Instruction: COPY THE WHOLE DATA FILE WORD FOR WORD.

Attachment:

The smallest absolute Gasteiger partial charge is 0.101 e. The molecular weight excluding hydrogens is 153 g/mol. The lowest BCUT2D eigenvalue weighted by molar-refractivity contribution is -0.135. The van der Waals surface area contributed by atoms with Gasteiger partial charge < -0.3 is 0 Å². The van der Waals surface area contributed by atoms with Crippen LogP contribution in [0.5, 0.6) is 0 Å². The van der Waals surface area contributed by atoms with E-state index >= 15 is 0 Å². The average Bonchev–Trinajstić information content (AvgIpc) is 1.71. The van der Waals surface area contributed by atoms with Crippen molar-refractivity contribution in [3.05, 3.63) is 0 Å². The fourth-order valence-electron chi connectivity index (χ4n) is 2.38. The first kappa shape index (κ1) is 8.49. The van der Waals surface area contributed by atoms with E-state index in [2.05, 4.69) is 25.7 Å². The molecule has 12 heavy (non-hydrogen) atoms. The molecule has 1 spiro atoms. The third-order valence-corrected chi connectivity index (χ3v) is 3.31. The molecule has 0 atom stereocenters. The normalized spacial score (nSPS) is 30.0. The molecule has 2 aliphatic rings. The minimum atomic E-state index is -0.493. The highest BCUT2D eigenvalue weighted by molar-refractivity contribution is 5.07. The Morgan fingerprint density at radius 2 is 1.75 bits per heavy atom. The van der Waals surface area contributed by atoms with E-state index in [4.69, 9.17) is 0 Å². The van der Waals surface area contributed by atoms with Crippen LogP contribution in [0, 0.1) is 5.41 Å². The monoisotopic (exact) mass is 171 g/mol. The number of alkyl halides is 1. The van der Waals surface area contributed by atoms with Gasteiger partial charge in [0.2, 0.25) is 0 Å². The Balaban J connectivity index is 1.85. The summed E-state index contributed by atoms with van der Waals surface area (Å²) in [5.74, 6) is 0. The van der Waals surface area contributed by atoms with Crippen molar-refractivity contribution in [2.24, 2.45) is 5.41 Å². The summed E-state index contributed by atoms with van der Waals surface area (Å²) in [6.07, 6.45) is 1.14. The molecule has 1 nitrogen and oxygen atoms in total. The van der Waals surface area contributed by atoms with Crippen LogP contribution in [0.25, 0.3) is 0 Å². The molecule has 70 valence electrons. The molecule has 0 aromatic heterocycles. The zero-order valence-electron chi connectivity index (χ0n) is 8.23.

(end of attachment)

The smallest absolute Gasteiger partial charge is 0.101 e. The molecular weight excluding hydrogens is 153 g/mol. The lowest BCUT2D eigenvalue weighted by molar-refractivity contribution is -0.135. The van der Waals surface area contributed by atoms with Gasteiger partial charge < -0.3 is 0 Å². The van der Waals surface area contributed by atoms with Crippen LogP contribution in [0.5, 0.6) is 0 Å². The van der Waals surface area contributed by atoms with E-state index >= 15 is 0 Å². The average Bonchev–Trinajstić information content (AvgIpc) is 1.71. The van der Waals surface area contributed by atoms with Crippen molar-refractivity contribution in [3.05, 3.63) is 0 Å². The fourth-order valence-electron chi connectivity index (χ4n) is 2.38. The first kappa shape index (κ1) is 8.49. The van der Waals surface area contributed by atoms with E-state index in [2.05, 4.69) is 25.7 Å². The molecule has 12 heavy (non-hydrogen) atoms. The molecule has 1 spiro atoms. The third-order valence-corrected chi connectivity index (χ3v) is 3.31. The molecule has 0 atom stereocenters. The normalized spacial score (nSPS) is 30.0. The molecule has 2 aliphatic rings. The minimum atomic E-state index is -0.493. The highest BCUT2D eigenvalue weighted by molar-refractivity contribution is 5.07. The Morgan fingerprint density at radius 2 is 1.75 bits per heavy atom. The van der Waals surface area contributed by atoms with E-state index in [4.69, 9.17) is 0 Å². The van der Waals surface area contributed by atoms with Crippen LogP contribution in [0, 0.1) is 5.41 Å². The monoisotopic (exact) mass is 171 g/mol. The number of alkyl halides is 1. The van der Waals surface area contributed by atoms with Gasteiger partial charge in [0.2, 0.25) is 0 Å². The Balaban J connectivity index is 1.85. The summed E-state index contributed by atoms with van der Waals surface area (Å²) in [5.74, 6) is 0. The van der Waals surface area contributed by atoms with Crippen molar-refractivity contribution in [2.24, 2.45) is 5.41 Å². The summed E-state index contributed by atoms with van der Waals surface area (Å²) in [6.07, 6.45) is 1.14. The molecule has 1 nitrogen and oxygen atoms in total. The van der Waals surface area contributed by atoms with Crippen LogP contribution in [0.25, 0.3) is 0 Å². The molecule has 70 valence electrons. The molecule has 0 aromatic heterocycles. The zero-order valence-electron chi connectivity index (χ0n) is 8.23.